Categories
Loading
Welcome to Babble,
Settings
Sign Out

Get the Babble Newsletter!

Already have an account? .

Pollan’s ‘Food Rules’ Gets Rave Reviews — Sneak a Peek

pollan-artHave you had a chance to read Michael Pollan’s latest book, “Food Rules” yet? If not, you’d better put it on reserve at the library or head to the bookstore because it’s getting rave reviews all over the place. Longtime New York Times nutrition writer Jane Brody (who wrote a pretty great book on nutrition herself) even called it the most intelligent, sensible and simple-to-follow book she’s seen in her more than 4 decades writing about health.

That’s a pretty ringing endorsement, given that Pollan is a journalist, not a nutrionist. Of course, his entertaining, intelligently humorous style and ability to coin phrases like “edible foodlike substance” to describe a great deal of what’s in the grocery store these days probably has a lot to do with his popularity. Interested in getting a little taste of “Food Rules”? Check out our excerpt from the book here and a 2006 interview with Pollan here.

The book lays out a series of simple, easy to follow rules that will improve not only your eating, but the overall state of the planet. For example, he encourages us to (mostly) not buy or eat food we see advertised on television. Think about that, and next time you watch TV keep an eye out for the kind of food commercials you see. You’ll notice fast food, diet food, horrible food-ish things aimed at kids, but very little that’s actually good for you or has lots of inherent nutrition.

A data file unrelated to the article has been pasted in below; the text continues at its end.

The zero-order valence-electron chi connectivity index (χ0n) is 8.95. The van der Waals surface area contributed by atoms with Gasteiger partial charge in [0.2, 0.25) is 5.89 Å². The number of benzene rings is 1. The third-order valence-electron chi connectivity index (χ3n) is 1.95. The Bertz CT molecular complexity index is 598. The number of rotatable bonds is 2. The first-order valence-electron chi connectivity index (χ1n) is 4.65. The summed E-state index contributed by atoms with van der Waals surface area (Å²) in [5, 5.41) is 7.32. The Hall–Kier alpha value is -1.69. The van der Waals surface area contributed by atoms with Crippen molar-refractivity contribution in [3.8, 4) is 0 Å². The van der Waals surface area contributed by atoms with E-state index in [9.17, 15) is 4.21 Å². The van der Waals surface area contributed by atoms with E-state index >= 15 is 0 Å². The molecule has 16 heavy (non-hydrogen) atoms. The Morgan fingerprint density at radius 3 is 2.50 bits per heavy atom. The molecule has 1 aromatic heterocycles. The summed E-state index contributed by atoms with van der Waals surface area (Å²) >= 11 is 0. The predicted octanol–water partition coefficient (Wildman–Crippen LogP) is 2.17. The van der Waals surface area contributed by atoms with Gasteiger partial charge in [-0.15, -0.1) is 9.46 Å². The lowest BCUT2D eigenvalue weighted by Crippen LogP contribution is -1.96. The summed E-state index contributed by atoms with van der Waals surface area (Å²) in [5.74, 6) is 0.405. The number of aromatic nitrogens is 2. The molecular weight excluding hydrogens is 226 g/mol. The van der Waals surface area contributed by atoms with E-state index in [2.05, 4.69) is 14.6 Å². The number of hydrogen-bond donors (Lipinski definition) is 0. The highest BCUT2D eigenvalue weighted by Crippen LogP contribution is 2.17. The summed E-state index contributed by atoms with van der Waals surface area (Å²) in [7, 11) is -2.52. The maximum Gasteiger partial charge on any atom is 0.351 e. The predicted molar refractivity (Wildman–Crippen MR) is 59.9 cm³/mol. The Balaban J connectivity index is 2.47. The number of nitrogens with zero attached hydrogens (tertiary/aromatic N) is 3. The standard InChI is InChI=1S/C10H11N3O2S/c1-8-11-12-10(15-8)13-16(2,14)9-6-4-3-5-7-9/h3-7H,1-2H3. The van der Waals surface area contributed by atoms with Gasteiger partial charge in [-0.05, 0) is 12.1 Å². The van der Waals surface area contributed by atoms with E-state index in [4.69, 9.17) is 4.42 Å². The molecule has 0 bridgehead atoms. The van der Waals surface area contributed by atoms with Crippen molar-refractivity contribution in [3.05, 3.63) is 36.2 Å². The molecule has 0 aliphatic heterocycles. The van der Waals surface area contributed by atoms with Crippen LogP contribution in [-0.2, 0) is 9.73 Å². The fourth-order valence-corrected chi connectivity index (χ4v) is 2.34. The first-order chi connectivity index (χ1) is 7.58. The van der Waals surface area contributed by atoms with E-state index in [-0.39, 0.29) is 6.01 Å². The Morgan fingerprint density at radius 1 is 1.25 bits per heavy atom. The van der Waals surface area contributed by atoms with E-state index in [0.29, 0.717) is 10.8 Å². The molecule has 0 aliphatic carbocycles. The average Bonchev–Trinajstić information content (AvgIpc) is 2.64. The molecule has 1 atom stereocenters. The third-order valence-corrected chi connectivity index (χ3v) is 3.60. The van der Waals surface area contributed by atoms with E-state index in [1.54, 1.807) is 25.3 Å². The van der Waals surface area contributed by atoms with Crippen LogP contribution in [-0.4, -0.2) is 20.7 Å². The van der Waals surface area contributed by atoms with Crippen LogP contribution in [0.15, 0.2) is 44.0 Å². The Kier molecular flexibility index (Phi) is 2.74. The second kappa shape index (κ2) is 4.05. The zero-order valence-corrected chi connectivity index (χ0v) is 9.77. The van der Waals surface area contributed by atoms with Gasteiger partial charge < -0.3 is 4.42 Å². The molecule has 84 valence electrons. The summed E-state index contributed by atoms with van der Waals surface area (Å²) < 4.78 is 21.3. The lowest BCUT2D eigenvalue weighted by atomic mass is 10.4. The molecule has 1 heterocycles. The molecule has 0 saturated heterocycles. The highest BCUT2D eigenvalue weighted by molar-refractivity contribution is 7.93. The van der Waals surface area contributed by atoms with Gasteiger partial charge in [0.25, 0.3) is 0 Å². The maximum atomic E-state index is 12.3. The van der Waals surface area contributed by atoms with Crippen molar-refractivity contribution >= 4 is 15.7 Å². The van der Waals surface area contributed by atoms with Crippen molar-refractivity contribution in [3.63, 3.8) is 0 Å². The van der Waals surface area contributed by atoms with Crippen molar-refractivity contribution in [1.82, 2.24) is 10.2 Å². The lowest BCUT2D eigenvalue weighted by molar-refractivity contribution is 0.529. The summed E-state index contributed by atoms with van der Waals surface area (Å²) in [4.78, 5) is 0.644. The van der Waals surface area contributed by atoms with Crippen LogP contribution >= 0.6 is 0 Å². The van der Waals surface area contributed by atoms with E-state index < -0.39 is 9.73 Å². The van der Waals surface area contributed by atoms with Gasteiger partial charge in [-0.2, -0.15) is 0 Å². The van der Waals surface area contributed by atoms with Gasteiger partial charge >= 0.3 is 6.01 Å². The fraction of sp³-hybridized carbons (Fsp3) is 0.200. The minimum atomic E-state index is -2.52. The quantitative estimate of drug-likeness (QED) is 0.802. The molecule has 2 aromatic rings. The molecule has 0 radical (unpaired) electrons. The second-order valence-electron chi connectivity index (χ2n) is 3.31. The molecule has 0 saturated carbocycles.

As parents, what we feed kids has a lasting impact on their health. There are probably not many super-healthy eaters who grew up on diets of fast food and Hamburger Helper, and probably not a lot of Twinkie-gorgers who grew up eating lots of fruits and veggies and few, if any processed foods. I’m thinking “Food Rules” could help all of us get over the obsession and just…eat.

FacebookTwitterGoogle+TumblrPinterest
Tagged as: , , , , ,

Use a Facebook account to add a comment, subject to Facebook's Terms of Service and Privacy Policy. Your Facebook name, profile photo and other personal information you make public on Facebook (e.g., school, work, current city, age) will appear with your comment. Learn More.

FacebookTwitterGoogle+TumblrPinterest